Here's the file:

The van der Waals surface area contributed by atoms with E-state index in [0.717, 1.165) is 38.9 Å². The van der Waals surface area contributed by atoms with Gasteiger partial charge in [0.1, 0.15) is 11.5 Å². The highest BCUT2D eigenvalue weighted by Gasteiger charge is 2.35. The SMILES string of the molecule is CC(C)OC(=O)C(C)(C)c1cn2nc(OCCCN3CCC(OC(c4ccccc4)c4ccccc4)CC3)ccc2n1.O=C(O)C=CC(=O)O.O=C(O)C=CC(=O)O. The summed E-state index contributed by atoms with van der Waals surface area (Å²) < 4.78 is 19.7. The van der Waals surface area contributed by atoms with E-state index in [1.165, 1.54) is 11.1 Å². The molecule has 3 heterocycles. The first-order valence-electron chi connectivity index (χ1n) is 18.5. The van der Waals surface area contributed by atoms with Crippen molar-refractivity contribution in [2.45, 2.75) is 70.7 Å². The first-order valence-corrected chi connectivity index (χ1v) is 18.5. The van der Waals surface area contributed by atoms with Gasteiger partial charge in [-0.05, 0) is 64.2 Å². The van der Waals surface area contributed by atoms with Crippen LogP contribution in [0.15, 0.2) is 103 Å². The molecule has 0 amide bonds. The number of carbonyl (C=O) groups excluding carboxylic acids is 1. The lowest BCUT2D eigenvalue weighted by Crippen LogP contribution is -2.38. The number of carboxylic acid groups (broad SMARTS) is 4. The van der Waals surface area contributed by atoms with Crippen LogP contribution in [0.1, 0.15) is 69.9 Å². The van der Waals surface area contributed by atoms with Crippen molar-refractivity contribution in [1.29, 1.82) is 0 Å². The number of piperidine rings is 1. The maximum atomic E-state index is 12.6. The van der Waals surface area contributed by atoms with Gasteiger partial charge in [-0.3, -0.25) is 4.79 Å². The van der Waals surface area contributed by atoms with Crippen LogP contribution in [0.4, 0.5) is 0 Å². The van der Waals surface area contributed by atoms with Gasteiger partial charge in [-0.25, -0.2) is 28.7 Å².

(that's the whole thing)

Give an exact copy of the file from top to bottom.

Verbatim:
The van der Waals surface area contributed by atoms with E-state index in [0.717, 1.165) is 38.9 Å². The van der Waals surface area contributed by atoms with Gasteiger partial charge in [0.1, 0.15) is 11.5 Å². The highest BCUT2D eigenvalue weighted by Gasteiger charge is 2.35. The SMILES string of the molecule is CC(C)OC(=O)C(C)(C)c1cn2nc(OCCCN3CCC(OC(c4ccccc4)c4ccccc4)CC3)ccc2n1.O=C(O)C=CC(=O)O.O=C(O)C=CC(=O)O. The summed E-state index contributed by atoms with van der Waals surface area (Å²) < 4.78 is 19.7. The van der Waals surface area contributed by atoms with E-state index in [1.165, 1.54) is 11.1 Å². The molecule has 3 heterocycles. The first-order valence-electron chi connectivity index (χ1n) is 18.5. The van der Waals surface area contributed by atoms with Crippen molar-refractivity contribution in [2.45, 2.75) is 70.7 Å². The first-order valence-corrected chi connectivity index (χ1v) is 18.5. The van der Waals surface area contributed by atoms with Gasteiger partial charge in [-0.05, 0) is 64.2 Å². The van der Waals surface area contributed by atoms with Crippen LogP contribution in [0.15, 0.2) is 103 Å². The molecule has 0 amide bonds. The number of carbonyl (C=O) groups excluding carboxylic acids is 1. The lowest BCUT2D eigenvalue weighted by Crippen LogP contribution is -2.38. The number of carboxylic acid groups (broad SMARTS) is 4. The van der Waals surface area contributed by atoms with Crippen LogP contribution in [0.1, 0.15) is 69.9 Å². The van der Waals surface area contributed by atoms with Crippen molar-refractivity contribution in [1.29, 1.82) is 0 Å². The number of piperidine rings is 1. The maximum atomic E-state index is 12.6. The van der Waals surface area contributed by atoms with Gasteiger partial charge in [-0.3, -0.25) is 4.79 Å². The van der Waals surface area contributed by atoms with Crippen LogP contribution in [0.4, 0.5) is 0 Å². The van der Waals surface area contributed by atoms with Gasteiger partial charge in [-0.25, -0.2) is 28.7 Å².